Dilemma as agencies resume sale of salvaged FG assets

SThe list of assets confiscated from the federal government, worth N4 trillion naira, is once again marred with suspense and controversy as the collection agency that has been empowered to take over the process , by court judgment, must still move to begin the process.

The court order nullifying the powers of the Attorney General of the Federation (AGF) to set up a committee for the sale of salvaged assets has thrown a dilemma on the federal government’s decision to dispose of the confiscated assets.

With the judgment of the Federal High Court handed down in Lagos on May 10, disposal of recovered assets fell to collection agencies.

The court quashing follows a lawsuit brought by the Human and Environmental Development Agenda (HEDA), through its lawyer, Omotayo Olatobuson, challenging the powers of the AGF.

Judge Ambrose Lewis-Allagoa upheld HEDA’s argument that struck down the 2019 Asset Tracking, Recovery and Management Regulations, saying they are an invalid regulatory instrument, the first not having conferred on itself no power arrogated by the defendant (AGF) in the last settlements.

The court further made an “order setting aside the Search, Recovery and Management of Assets Regulations 2019 as an invalid statutory instrument, together with the provisions of the Independent Securities Practices Commission Act 2000.” bribery: “An order voiding all sales and disposals of assets made by the defendant under the said Asset Search, Recovery and Management Regulations 2019, even being ultra vires the defendant’s office and powers. »

“Therefore, the administrative powers to be exercised by the AGF must derive from enabling legislation.

“It is pertinent to clarify that the powers of the AGF do not override the provisions of the enabling statutes stabilizing the powers of law enforcement and anti-corruption agencies, and therefore the powers referred to in clause opening of the settlement are only to be exercised under the law, and not to usurp the mandatory powers granted to law enforcement and anti-corruption agencies.

Judge Abubakar Malami (SAN)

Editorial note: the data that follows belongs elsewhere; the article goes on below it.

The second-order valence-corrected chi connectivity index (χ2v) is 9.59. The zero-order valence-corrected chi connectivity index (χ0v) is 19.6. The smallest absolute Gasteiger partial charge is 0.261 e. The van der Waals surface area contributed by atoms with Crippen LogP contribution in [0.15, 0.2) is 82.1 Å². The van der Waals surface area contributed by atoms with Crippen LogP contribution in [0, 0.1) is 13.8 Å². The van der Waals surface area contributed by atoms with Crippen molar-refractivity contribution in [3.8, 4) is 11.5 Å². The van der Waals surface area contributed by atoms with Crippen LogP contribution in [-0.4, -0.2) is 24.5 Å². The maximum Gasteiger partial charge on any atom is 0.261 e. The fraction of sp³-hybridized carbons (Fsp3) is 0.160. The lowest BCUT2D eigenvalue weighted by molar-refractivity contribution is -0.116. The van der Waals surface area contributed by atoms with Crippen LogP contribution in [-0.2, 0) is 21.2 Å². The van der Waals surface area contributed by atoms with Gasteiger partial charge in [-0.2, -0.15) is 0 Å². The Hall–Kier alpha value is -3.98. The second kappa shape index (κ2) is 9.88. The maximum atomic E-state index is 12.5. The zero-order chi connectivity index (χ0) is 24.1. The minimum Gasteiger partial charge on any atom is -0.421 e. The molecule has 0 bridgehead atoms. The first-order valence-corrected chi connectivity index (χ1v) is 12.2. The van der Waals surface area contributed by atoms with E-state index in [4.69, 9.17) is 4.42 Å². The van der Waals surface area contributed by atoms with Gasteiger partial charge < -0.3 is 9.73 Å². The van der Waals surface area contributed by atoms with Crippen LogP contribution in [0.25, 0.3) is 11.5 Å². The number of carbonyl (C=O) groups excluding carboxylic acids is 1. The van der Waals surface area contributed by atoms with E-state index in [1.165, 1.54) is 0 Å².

However, it is feared that the agencies have not yet begun any process of disposing of the assets in accordance with the enabling legislation, the Proceeds of Crime (Recovery and Management) Act 2022.

Some of the agencies involved include the Economic and Financial Crimes Commission (EFCC); the Independent Corrupt Practices Commission (ICPC); the Nigeria Police, Nigeria Customs Service, Nigeria Navy and the Asset Management Company of Nigeria (AMCON).

Contacted to find out about the ICPC’s involvement in the management or disposal of recovered and confiscated assets under the law, the commission’s spokesperson, Ms. Azuka Ogugua, explained that there is a designated department for this purpose. effect within the committee.

“We have a proceeds of crime (collection and management) department, so when we recover or seize assets under the ICPC Act, we go to court to obtain interim and final forfeiture. There is a Proceeds of Crime Act that also guides all of our operations in this regard,” she said.

The ICPC official, however, remained silent when Daily Trust on Sunday inquired about a judgment of a Federal High Court in Lagos, which ordered a panel set up by the AGF office to postpone the sale of recovered or confiscated assets.

In a similar vein, Economic and Financial Crimes Commission (EFCC) spokesperson Wilson Uwujaren said the commission would not be interested in talking about the issue of asset recovery.

However, he promised to come back to our journalist after checking the judgment of the Federal High Court.

Speaking, the Executive Director of the Center for Social Justice (CSJ), Eze Onyekpere, instructed the agencies empowered by the recently passed Proceeds of Crime Act to support and enhance transparency in the process of disposing of assets. assets.

“There is a coordination mechanism under the law that should dispose of these assets. The fact that you have recovered a property does not oblige you to manage it. You can take an inventory of salvages and hand them over to people who can better value them and auction them off,” he said.